I have my own unanswered question: Did they come into Israel illegally, sent by Hamas to plan, and wait for the “right” time to attack. Or were they here for other reasons and then recruited in the last several days?
The two, dressed in white shirts and black pants and ties, sat down at a table in the upscale Max Brenner café and ordered desserts. Then they rose to their feet, pulled out submachine guns, and began to indiscriminately shoot. When they were done, there was death, and injury, and a café strewn with blood.
MK Amir Ohana (Likud), who arrived at the scene shortly after the attack occurred, described “uneaten birthday cakes next to pools of blood.”
Prime Minister Netanyahu had just arrived in the airport following his trip to Moscow when this happened. Heading straight to the scene of the attack, he vowed a “decisive” response.
Thursday, after meeting with heads of the security agencies, Netanyahu said, “We discussed a series of offensive and defensive steps that we will take in order to act against this serious phenomenon of shootings. This is a challenge, and we shall meet it.” In this statement, he raised the issue of collaborators.
While our new Defense Minister, Avigdor Lieberman, declared that Israel “doesn’t intend to put up with the situation. I don’t think this is the time to issue pronouncements, but everything necessary we will do and we will do in a severe manner.”
To which I respond, all power to him.
At the time of this writing, the following actions have been taken, although more might follow:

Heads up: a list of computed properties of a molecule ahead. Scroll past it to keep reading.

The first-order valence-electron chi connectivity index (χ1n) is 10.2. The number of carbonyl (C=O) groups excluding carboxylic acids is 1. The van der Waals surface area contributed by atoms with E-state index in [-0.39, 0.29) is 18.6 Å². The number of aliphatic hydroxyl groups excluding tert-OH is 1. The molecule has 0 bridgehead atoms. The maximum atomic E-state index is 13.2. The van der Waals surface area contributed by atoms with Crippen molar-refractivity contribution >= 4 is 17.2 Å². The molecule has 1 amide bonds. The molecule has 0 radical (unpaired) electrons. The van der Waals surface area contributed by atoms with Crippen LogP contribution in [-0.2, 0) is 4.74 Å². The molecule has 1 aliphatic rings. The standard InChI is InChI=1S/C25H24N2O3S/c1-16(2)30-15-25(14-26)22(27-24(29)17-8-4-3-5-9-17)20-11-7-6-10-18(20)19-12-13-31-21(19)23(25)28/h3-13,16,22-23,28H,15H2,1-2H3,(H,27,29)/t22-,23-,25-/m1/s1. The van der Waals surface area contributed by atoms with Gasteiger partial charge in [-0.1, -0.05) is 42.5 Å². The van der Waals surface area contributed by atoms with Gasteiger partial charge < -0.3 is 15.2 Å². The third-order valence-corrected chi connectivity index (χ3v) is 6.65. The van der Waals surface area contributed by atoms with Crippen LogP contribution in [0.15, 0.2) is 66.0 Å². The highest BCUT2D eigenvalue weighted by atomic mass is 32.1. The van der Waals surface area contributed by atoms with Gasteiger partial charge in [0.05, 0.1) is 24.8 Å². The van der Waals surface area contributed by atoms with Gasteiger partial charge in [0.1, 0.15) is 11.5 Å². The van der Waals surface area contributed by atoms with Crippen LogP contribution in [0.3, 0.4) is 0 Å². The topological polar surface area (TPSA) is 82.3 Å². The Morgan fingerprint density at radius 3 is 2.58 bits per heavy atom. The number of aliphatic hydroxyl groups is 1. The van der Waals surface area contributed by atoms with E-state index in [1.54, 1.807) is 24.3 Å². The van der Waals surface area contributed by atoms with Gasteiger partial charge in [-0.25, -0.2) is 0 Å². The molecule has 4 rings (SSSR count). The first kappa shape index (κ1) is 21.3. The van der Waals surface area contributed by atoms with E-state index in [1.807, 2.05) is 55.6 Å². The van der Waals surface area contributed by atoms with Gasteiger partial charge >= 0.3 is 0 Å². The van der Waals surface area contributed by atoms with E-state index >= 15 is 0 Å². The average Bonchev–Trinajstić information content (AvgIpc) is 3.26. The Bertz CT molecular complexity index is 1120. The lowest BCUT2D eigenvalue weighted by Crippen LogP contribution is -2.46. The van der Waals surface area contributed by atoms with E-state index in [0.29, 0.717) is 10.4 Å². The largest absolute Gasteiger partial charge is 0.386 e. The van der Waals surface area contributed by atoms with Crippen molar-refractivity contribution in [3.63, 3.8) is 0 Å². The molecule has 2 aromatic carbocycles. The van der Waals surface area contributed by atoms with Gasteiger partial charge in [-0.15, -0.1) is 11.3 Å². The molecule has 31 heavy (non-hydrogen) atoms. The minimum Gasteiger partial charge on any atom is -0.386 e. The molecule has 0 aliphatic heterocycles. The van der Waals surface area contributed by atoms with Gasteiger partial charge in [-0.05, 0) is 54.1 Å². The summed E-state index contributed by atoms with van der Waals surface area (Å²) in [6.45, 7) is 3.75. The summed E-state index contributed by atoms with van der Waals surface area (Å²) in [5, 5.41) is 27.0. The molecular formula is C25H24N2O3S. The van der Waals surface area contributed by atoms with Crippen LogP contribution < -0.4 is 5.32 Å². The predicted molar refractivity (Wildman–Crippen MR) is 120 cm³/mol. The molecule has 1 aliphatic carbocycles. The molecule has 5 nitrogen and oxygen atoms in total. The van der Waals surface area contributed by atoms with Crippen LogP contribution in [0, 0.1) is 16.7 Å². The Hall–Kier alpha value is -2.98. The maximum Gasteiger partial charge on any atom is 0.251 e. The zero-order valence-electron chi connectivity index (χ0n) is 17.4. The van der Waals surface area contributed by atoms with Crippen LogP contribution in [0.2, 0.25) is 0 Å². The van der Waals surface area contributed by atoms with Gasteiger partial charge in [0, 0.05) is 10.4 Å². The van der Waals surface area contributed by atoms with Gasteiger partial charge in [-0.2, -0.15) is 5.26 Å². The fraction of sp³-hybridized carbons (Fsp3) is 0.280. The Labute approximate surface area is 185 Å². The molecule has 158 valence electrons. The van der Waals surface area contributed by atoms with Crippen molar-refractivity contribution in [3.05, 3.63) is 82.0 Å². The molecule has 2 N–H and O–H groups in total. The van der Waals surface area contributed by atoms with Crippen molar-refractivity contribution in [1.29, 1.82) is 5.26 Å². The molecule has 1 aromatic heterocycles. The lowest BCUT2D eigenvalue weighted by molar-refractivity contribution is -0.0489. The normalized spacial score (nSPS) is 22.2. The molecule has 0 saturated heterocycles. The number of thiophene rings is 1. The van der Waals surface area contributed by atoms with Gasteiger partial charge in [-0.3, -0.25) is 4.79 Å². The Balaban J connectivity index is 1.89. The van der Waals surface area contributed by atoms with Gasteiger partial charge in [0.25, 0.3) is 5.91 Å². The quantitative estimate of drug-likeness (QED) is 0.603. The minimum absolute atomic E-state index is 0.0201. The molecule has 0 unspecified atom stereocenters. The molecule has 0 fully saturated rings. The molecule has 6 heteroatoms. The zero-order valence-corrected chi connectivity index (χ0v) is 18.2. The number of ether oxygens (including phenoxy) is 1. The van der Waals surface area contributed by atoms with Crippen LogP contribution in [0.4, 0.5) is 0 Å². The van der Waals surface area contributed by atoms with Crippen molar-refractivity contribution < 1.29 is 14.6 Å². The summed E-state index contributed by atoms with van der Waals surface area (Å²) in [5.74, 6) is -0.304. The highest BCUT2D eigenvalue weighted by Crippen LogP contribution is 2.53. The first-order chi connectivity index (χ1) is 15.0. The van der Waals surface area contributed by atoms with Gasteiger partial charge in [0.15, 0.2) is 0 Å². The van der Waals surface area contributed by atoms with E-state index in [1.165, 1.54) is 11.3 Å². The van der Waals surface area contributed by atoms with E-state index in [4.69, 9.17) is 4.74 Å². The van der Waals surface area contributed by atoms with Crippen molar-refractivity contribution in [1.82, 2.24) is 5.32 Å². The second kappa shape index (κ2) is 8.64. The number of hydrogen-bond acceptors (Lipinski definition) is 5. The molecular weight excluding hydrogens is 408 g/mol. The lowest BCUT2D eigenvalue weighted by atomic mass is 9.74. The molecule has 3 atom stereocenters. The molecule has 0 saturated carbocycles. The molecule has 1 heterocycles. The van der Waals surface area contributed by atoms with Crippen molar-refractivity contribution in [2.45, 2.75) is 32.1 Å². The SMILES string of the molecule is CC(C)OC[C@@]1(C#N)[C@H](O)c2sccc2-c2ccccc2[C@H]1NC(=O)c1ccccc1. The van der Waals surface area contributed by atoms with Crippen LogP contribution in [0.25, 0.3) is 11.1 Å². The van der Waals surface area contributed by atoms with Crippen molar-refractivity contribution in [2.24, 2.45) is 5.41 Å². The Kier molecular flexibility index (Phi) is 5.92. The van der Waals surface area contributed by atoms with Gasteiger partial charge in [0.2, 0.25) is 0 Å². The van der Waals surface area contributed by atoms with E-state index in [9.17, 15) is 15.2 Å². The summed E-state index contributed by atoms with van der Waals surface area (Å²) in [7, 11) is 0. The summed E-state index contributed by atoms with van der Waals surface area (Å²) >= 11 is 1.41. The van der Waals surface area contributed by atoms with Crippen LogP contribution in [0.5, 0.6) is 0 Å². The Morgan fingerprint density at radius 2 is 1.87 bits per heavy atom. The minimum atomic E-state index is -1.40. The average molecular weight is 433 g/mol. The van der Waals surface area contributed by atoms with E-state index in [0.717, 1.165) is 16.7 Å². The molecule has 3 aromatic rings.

The village of Yatta has been sealed off, and no one will be allowed in or out except for emergencies. The question is how long this will be sustained. Some members of the Mehamara clan have been taken in for questioning, and the work permits (allowing entry into Israel) for 204 members of that clan have been cancelled.
Additionally, 83,000 permits for entry into Jerusalem over Ramadan, for praying at the Al-Aksa Mosque at the Temple Mount, which had been given to residents of Judea and Samaria, have been cancelled.
Lieberman on Thursday called for a moratorium on the return of terrorists’ bodies to their families. We’ve been round and round on this one so often! Let us hope this is the last word on the situation now. Lieberman is also calling for the process of razing terrorists’ homes to be expedited so as to be completed in 24 hours.
“…none of those involved in the attack will escape justice,” he said